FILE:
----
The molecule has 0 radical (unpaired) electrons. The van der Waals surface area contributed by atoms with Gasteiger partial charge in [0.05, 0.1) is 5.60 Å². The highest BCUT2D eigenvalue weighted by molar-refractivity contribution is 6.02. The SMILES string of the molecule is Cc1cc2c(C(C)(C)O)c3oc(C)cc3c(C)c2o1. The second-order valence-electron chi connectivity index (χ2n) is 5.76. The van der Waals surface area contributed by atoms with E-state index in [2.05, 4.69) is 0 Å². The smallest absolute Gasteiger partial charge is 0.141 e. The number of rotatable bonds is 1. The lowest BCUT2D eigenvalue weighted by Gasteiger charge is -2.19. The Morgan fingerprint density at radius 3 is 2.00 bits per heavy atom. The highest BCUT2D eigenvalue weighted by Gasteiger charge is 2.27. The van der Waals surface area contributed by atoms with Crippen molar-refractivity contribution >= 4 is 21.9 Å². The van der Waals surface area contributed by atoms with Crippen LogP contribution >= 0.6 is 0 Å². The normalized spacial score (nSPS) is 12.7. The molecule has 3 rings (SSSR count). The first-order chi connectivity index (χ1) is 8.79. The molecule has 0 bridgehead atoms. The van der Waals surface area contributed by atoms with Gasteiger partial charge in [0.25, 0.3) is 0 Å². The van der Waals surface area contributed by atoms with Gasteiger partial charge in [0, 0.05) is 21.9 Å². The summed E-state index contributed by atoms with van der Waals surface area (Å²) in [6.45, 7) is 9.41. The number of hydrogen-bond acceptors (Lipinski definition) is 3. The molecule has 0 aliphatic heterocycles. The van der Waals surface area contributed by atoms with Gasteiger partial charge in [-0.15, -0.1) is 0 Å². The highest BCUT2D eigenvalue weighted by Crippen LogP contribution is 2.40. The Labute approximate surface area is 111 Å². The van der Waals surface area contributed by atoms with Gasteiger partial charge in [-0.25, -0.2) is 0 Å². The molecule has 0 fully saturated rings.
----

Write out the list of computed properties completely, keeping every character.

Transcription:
The molecule has 0 radical (unpaired) electrons. The van der Waals surface area contributed by atoms with Gasteiger partial charge in [0.05, 0.1) is 5.60 Å². The highest BCUT2D eigenvalue weighted by molar-refractivity contribution is 6.02. The SMILES string of the molecule is Cc1cc2c(C(C)(C)O)c3oc(C)cc3c(C)c2o1. The second-order valence-electron chi connectivity index (χ2n) is 5.76. The van der Waals surface area contributed by atoms with E-state index in [2.05, 4.69) is 0 Å². The smallest absolute Gasteiger partial charge is 0.141 e. The number of rotatable bonds is 1. The lowest BCUT2D eigenvalue weighted by Gasteiger charge is -2.19. The Morgan fingerprint density at radius 3 is 2.00 bits per heavy atom. The highest BCUT2D eigenvalue weighted by Gasteiger charge is 2.27. The van der Waals surface area contributed by atoms with Crippen molar-refractivity contribution >= 4 is 21.9 Å². The van der Waals surface area contributed by atoms with Crippen LogP contribution >= 0.6 is 0 Å². The normalized spacial score (nSPS) is 12.7. The molecule has 3 rings (SSSR count). The first-order chi connectivity index (χ1) is 8.79. The molecule has 0 bridgehead atoms. The van der Waals surface area contributed by atoms with Gasteiger partial charge in [0.25, 0.3) is 0 Å². The van der Waals surface area contributed by atoms with Gasteiger partial charge in [0, 0.05) is 21.9 Å². The summed E-state index contributed by atoms with van der Waals surface area (Å²) in [6.45, 7) is 9.41. The number of hydrogen-bond acceptors (Lipinski definition) is 3. The molecule has 0 aliphatic heterocycles. The van der Waals surface area contributed by atoms with Gasteiger partial charge in [-0.15, -0.1) is 0 Å². The highest BCUT2D eigenvalue weighted by Crippen LogP contribution is 2.40. The Labute approximate surface area is 111 Å². The van der Waals surface area contributed by atoms with Gasteiger partial charge in [-0.25, -0.2) is 0 Å². The molecule has 0 fully saturated rings.